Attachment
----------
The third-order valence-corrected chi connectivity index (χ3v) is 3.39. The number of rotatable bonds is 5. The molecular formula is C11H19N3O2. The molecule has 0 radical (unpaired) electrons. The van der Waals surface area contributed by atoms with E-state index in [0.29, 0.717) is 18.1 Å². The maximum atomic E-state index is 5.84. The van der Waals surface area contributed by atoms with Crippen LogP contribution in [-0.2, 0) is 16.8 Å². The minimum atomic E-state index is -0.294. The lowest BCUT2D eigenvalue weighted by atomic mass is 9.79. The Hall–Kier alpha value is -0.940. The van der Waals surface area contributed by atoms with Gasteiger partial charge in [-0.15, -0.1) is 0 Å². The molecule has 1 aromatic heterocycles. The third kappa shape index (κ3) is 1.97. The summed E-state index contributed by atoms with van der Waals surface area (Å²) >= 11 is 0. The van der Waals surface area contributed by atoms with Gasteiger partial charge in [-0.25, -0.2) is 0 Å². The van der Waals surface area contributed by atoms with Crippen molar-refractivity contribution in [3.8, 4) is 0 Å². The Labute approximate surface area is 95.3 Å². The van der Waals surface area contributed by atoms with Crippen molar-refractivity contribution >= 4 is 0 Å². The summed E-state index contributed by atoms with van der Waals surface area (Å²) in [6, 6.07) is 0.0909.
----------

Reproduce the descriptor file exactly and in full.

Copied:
The third-order valence-corrected chi connectivity index (χ3v) is 3.39. The number of rotatable bonds is 5. The molecular formula is C11H19N3O2. The molecule has 0 radical (unpaired) electrons. The van der Waals surface area contributed by atoms with E-state index in [0.29, 0.717) is 18.1 Å². The maximum atomic E-state index is 5.84. The van der Waals surface area contributed by atoms with Crippen LogP contribution in [-0.2, 0) is 16.8 Å². The minimum atomic E-state index is -0.294. The lowest BCUT2D eigenvalue weighted by atomic mass is 9.79. The Hall–Kier alpha value is -0.940. The van der Waals surface area contributed by atoms with Gasteiger partial charge in [-0.15, -0.1) is 0 Å². The molecule has 1 aromatic heterocycles. The third kappa shape index (κ3) is 1.97. The summed E-state index contributed by atoms with van der Waals surface area (Å²) >= 11 is 0. The van der Waals surface area contributed by atoms with Gasteiger partial charge in [-0.25, -0.2) is 0 Å². The van der Waals surface area contributed by atoms with Crippen molar-refractivity contribution in [3.8, 4) is 0 Å². The Labute approximate surface area is 95.3 Å². The van der Waals surface area contributed by atoms with Crippen molar-refractivity contribution >= 4 is 0 Å². The summed E-state index contributed by atoms with van der Waals surface area (Å²) in [6, 6.07) is 0.0909.